By Edward GrossOutlining what the bank of the future might look like is a wholly different exercise amid a public health crisis. Over the last year, many banks have had to scramble—quickly and deftly—to expand their digital capabilities; to understand new consumer spending patterns and expectations; to educate customers and staff; and to mitigate new, or accelerated, existential difficulties so many of their customers are facing.
It’s more difficult to envision the future when confronting a long list of immediate challenges. This isn’t a complete list, of course, but rather an encapsulation of what might have been in the planning stages when the future became now.
Locking down the ecosystem—making the digital banking experience more secure—should be high on the list of goals for the future-is-now bank. A more secure digital banking environment has two important outcomes: it reduces risk of loss, fraud, and breach—and, when promoted properly to customers, it makes them more comfortable banking from a distance and more likely to do so in the future.
Domains such as .gov and .edu are like gated communities: You must be a verified resident to get in. We won’t pay our municipal tax bill at myhometown.com or tuition at mykidscollege.com. We want .gov and .edu to confirm that we’re interacting with the intended organization. So it will be, and is already, with the gated domain of .bank. Phishing, spoofing and all manner of digital thievery succeed by fooling the user into believing that the email or website belongs to a trusted partner. “If it’s not .bank, it’s not us!” is a great message for bank customers to hear and read. It’s a powerful branding and marketing opportunity, in addition to a fortification of the digital banking experience. It’s also easy and inexpensive to do, and more details can be found at register.bank.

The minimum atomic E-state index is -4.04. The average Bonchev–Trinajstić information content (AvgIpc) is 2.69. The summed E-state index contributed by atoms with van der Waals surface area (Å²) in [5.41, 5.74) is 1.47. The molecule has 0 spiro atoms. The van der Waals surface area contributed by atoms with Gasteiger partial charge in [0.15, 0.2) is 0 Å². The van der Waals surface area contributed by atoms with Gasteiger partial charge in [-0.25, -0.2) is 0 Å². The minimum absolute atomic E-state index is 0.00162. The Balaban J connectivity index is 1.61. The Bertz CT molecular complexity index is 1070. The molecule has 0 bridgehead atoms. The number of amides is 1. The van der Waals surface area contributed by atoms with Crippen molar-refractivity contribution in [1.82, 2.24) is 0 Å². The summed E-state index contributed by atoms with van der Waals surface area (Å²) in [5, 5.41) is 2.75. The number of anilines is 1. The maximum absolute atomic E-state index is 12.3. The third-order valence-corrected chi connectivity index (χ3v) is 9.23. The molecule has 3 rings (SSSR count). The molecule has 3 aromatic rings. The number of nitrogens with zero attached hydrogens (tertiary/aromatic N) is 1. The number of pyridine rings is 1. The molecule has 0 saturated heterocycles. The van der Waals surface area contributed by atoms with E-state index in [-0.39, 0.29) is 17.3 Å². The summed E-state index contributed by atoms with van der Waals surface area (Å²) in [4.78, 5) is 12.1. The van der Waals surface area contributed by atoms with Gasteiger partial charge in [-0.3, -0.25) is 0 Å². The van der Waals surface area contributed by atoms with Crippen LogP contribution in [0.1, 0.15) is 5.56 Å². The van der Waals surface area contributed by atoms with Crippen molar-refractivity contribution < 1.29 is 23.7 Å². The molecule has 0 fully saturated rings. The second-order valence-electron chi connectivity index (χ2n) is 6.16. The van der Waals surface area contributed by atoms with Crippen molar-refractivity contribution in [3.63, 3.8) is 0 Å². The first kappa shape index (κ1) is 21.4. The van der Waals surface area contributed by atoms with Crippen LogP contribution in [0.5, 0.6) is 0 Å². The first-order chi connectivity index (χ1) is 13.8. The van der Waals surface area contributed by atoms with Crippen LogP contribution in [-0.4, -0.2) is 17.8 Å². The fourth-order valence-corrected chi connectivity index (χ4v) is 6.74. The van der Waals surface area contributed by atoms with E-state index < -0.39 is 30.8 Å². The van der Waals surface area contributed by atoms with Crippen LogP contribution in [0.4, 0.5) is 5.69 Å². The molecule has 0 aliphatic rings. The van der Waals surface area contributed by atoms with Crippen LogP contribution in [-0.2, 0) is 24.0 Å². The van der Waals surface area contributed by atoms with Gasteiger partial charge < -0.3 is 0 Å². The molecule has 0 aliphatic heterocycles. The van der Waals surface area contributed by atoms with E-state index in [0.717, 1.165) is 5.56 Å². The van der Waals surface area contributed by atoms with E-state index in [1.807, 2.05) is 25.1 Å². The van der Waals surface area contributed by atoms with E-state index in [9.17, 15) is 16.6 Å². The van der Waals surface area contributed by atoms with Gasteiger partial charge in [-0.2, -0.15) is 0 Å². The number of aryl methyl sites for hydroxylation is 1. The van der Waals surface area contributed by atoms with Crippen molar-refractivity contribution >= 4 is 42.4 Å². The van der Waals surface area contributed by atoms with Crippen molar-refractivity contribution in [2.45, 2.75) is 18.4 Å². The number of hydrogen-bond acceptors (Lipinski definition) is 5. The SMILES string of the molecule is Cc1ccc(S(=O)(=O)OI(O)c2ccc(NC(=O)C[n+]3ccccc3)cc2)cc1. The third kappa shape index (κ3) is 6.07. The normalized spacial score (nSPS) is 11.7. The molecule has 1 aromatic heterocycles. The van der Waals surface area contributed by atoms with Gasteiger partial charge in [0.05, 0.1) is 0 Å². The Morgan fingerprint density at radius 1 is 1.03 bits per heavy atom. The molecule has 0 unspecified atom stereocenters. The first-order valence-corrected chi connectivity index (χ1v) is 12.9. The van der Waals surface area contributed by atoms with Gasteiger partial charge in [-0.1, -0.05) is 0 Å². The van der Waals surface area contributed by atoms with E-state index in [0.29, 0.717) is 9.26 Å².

How we spend money shifted significantly during the lockdown. In-person card transactions dropped precipitously when businesses closed or reduced the availability of their services. When in-person spending rebounds—and it will—the future-is-now bank wants its name on the card their customer pulls out in the checkout line. Rewards and cash back are good motivators in the customer’s top-of-wallet decision, but these are often expensive for the issuer. A powerful force in competing for the top wallet spot is available in tap-to-pay.
Much of the world is leagues ahead of the U.S. in contactless card usage, owing mostly to our massively distributed card payment ecosystem and confusing EMV rollout. But the opportunity is there and the potential rewards, especially for community banks, are plentiful. We’ve seen what happens when tap-to-pay rolls out in the US, and we’ve seen what it looks like in mature markets around the globe: Contactless card usage becomes very popular and more frequent because it is easy and slick and cool.
Deep down in the data of tap-to-pay analysis is a tremendously valuable trend for unregulated debit card issuers, many of which make 40 percent of non-interest income from debit card interchange: Tap-to-pay debit cards begin to replace cash as the favored payment method for smaller transactions. A world of $10-ish cash transactions is ripe for conversion to debit card and inclusion in a bank’s interchange revenue. For those banks considering a debit re-issue in a couple of years, I recommend accelerating the timeline to place more user-friendly plastic in the hands of your customers.
There are dozens of projects, plans, and strategies that a bank can advance to enhance its position as a bank of the future. I’ve touched on just two of them, but they are available now and compartmentalized in nature, making implementation easier. The “new normal” of COVID-19 compressed the timeline, and the future—at least for these two things—is now.
Edward Gross is a VP in ABA’s Endorsed Solutions group.